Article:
The Europe of silence
When I decided to photograph West Berlin in 1979 I did so because wanted to understand Germany, the country which gave birth to Nazism, a unique phenomenon in history, produced by such a perfectly civilised people. This extraordinary wall captivated me for ten long years. From 1961 onwards, the Wall prevented any erasing of the traces and Berlin became a vast studio where the set gave the present the same reality as the past. Berlin froze the two faces of German civilisation, one of them refined to the extreme, the other monstrous. Then one day, on 9th November 1989 - the anniversary of the Night of Broken Glass - the set was dismantled.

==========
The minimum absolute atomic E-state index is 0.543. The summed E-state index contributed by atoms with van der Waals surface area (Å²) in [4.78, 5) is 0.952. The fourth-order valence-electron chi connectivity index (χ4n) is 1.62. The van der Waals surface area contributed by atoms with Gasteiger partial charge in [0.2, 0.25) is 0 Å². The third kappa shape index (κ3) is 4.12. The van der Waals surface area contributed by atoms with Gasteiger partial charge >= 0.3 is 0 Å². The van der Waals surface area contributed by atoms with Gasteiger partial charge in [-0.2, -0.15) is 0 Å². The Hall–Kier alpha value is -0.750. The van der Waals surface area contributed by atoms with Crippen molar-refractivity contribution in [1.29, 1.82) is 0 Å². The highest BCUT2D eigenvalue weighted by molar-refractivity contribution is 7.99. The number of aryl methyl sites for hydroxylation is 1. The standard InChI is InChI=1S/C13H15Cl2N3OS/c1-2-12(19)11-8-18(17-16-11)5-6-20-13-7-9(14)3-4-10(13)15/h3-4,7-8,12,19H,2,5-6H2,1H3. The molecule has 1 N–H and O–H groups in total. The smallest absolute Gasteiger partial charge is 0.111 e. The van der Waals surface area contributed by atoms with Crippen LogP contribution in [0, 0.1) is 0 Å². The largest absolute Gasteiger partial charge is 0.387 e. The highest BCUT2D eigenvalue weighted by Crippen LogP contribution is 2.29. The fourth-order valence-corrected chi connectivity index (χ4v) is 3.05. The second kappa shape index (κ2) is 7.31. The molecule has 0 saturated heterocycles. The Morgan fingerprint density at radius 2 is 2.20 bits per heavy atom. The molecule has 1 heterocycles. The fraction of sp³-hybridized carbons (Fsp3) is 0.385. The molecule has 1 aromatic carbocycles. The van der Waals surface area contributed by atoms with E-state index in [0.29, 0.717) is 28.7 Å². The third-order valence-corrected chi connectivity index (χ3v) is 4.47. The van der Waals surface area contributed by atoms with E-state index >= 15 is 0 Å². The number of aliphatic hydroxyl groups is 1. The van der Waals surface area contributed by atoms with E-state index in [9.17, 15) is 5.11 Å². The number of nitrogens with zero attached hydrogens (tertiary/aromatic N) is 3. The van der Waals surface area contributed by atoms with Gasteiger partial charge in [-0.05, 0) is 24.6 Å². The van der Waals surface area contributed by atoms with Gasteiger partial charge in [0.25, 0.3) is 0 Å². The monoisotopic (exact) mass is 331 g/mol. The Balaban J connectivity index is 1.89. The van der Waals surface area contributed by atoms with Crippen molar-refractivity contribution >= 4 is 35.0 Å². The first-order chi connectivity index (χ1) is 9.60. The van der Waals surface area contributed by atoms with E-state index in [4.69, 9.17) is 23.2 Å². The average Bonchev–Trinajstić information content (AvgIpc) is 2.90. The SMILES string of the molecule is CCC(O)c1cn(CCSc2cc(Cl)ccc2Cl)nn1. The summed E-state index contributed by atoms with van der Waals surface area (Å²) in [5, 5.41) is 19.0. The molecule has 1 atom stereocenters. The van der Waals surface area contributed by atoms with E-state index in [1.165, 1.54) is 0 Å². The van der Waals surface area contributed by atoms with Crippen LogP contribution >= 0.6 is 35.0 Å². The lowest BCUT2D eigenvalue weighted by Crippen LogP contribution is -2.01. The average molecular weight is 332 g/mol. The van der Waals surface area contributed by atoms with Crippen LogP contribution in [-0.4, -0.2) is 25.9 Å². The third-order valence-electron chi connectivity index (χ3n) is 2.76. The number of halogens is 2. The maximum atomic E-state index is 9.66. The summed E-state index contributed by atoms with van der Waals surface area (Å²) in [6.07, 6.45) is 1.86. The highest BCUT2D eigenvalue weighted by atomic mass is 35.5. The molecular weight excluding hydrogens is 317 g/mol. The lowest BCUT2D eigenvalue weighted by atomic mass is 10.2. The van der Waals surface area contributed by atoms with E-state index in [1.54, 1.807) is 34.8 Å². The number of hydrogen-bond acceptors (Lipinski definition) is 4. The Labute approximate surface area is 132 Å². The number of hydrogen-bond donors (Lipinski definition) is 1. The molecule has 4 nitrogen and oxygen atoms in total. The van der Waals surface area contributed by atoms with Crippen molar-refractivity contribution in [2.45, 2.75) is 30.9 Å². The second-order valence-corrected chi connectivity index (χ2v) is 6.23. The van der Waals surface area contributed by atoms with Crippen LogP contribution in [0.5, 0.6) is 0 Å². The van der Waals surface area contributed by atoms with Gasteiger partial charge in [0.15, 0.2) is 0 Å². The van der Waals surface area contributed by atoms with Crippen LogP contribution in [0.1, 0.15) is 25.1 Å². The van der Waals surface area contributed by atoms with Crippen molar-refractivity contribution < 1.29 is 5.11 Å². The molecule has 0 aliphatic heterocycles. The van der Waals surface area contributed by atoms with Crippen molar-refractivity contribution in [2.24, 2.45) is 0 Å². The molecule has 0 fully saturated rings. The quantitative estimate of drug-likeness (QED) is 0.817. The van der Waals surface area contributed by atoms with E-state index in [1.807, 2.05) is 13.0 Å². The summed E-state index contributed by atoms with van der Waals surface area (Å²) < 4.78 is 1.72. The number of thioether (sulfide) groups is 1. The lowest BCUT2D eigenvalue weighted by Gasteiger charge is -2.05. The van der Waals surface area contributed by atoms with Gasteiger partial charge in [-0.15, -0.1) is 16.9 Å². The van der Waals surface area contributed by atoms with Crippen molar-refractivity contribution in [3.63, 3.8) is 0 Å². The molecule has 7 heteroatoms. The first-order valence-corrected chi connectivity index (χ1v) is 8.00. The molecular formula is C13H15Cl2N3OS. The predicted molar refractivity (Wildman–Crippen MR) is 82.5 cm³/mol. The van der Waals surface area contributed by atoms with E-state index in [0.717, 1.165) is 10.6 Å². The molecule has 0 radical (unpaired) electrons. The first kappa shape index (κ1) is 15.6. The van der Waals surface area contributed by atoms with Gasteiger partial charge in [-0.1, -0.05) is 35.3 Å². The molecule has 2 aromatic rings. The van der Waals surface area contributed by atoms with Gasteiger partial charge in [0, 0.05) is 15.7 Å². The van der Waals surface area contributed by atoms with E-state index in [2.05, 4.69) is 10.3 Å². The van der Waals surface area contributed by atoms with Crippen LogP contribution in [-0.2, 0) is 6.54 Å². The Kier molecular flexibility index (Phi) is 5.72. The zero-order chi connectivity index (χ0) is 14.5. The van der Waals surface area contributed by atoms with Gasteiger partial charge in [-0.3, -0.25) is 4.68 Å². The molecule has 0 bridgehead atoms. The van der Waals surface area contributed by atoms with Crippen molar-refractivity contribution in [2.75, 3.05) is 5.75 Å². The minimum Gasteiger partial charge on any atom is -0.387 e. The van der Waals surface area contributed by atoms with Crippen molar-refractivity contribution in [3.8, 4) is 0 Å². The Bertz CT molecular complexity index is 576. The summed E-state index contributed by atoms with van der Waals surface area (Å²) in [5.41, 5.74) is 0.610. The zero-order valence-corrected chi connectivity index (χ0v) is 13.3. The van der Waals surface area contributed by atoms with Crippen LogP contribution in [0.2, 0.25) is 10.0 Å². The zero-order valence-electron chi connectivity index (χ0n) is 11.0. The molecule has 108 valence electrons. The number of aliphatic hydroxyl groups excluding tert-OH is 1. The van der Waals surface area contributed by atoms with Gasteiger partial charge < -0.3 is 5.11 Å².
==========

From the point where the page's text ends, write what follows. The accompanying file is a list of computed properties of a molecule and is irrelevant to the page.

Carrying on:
After those ten years, I was very curious to see the eastern face of Germany, to travel through this rural land which had barely changed since 1933, to see how the progressive Weimar culture could live alongside Buchenwald.
In 1992, the trip to Poland revealed the regionâ€™s enormous economic shortcomings, but above all the immense horror of the human abattoirs of the Third Reich.
As I decided to finish my journey on the Russian- Polish border, I felt that going back in my own footsteps would allow me to pierce the aseptic shell of all-powerful West Germany, along with the seventy years of totalitarian pressure on the other side, the East. The inverted chronology continued; it was only at Verdun in 1997, in a landscape which was even more wounded by the furious battles of the First World War, that I finally understood the coherence of this long story.
The exhibition consists of 30 colour and black and white prints, under passe-partout, format: 40 x 50 cm, packaged in a suitcase.
There is a catalogue accompanying the exhibition.
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